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Essay on Macbeth and the Bible

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After a close reading of Shakespeare’s Macbeth, the most prominent influence has been narrowed down to the biblical imagery that Shakespeare incorporated into the play. Macbeth makes many direct quotes towards spiritual beings. William Shakespeare's use of biblical imagery in Macbeth reflects our predilection toward literature that reflects morality, prophecy, and mythology.
Morality can is defined as having the quality of being in accords with standards or right or good conduct. Knowing “good from bad” is a morality trait. There is an evident line between good and evil shown in Macbeth. It is not hidden that Macbeth is a bloodthirsty fiend. He will always be the bad guy. Based on this, Macbeth is obviously a morality play. In Howard Felprin’s criticism of Macbeth, “A painted devil: Macbeth”, he describes that there are forces working to make Macbeth the fiend that he becomes, “…with its malign forces of temptation…” A major story, or piece of history you may call it, would be the crucifixion of Jesus. The first reference to the bible is in the second scene of the first act. Duncan, Malcolm, Donalbain and Lennox walk into a room, and meet a bleeding sergeant. “Except they meant to bathe in reeking wounds, or memorize another Golgotha, I cannot tell” (I, ii). Golgotha was the place that Jesus was crucified. The reference to the biblical story in the sergeant’s speech can be seen as just a compliment to the two generals that crucified Christ. In relation to Macbeth, the sergeant is complimenting Macbeth and Banquo on their persistence and hostility. Shakespeare seems to have an underlying meaning in this manner, or maybe foreshadowing. The soldiers put Christ to death; Macbeth will put Duncan to death. Not to con...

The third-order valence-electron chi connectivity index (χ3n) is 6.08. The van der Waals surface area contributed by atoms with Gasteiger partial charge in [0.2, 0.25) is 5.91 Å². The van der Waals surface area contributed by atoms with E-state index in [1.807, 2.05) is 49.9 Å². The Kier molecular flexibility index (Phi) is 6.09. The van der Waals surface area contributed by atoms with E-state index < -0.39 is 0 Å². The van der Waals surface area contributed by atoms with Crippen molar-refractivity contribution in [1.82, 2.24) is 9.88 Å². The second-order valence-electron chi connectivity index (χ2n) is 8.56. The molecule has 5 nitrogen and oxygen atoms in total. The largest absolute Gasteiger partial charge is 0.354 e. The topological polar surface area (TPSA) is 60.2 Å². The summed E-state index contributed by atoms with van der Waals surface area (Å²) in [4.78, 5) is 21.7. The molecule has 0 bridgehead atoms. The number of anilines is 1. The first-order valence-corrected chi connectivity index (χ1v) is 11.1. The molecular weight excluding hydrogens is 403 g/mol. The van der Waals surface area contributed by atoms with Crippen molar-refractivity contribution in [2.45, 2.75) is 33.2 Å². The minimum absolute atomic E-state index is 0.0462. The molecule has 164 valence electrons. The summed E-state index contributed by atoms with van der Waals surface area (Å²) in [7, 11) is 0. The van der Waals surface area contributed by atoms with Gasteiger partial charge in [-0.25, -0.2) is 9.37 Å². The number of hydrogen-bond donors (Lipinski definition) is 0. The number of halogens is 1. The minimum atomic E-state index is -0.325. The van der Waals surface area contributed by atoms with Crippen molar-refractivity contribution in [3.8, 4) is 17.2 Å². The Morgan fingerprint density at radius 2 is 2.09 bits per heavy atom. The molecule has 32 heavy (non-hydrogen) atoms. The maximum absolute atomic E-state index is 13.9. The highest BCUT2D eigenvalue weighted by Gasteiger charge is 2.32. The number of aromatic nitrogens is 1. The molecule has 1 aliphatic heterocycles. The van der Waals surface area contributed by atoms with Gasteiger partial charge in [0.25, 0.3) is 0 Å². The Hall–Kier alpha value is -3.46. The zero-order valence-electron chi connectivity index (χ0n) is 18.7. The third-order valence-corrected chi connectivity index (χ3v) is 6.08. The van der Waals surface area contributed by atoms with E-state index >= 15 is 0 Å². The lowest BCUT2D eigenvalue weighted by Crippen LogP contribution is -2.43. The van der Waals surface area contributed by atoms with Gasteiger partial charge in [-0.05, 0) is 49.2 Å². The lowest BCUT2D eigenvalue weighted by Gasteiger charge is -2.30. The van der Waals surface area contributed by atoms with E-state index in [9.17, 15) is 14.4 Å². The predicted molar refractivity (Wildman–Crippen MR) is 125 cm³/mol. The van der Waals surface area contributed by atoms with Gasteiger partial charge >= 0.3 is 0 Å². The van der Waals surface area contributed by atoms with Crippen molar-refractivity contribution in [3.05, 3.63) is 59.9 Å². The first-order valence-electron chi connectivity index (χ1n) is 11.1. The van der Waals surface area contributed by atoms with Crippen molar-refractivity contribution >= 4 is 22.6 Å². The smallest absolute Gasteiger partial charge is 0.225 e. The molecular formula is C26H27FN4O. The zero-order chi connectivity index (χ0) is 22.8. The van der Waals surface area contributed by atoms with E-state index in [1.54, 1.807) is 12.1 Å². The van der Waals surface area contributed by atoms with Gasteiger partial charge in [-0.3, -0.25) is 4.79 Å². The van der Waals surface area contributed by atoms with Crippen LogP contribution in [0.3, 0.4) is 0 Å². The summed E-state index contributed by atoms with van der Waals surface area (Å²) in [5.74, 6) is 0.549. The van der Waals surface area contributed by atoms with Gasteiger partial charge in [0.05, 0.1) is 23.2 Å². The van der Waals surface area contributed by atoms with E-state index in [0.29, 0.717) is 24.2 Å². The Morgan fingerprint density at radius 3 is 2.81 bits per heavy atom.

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...mizer. Because of the witches, Macbeth is seemed to commit the sins that he is accused of. Surly, Macbeth is not the only villain in the play.



Works Cited

Felperin, Howard. “A Painted Devil: Macbeth.” Modern Critical Interpretations:
Macbeth. Ed. Harold Bloom. New York: Chelsea House Publishers, 1987.

Freud, Sigmund. Some Character-types Met With In Psycho-analytical Work:
“Shakespeare: Macbeth-Freud on the Macbeths.” The Ng SiblNgs hMepage. November
11, 2008. http://web.singnet.com.sg/~yisheng/notes/shakespeare/mbeth_f.htm.

Johnston, Ian. “Introduction to Macbeth.” Malaspina-University College.
Nanaimo, BC, June, 2001.

Levin, Harry. “Two Scenes from Macbeth.” Modern Critical Interpretations:
Macbeth. Ed. Harold Bloom. New York: Chelsea House Publishers, 1987.

Shakespeare, William. Macbeth. Mineola, N.Y.: Dover Publications, Inc., 1993.


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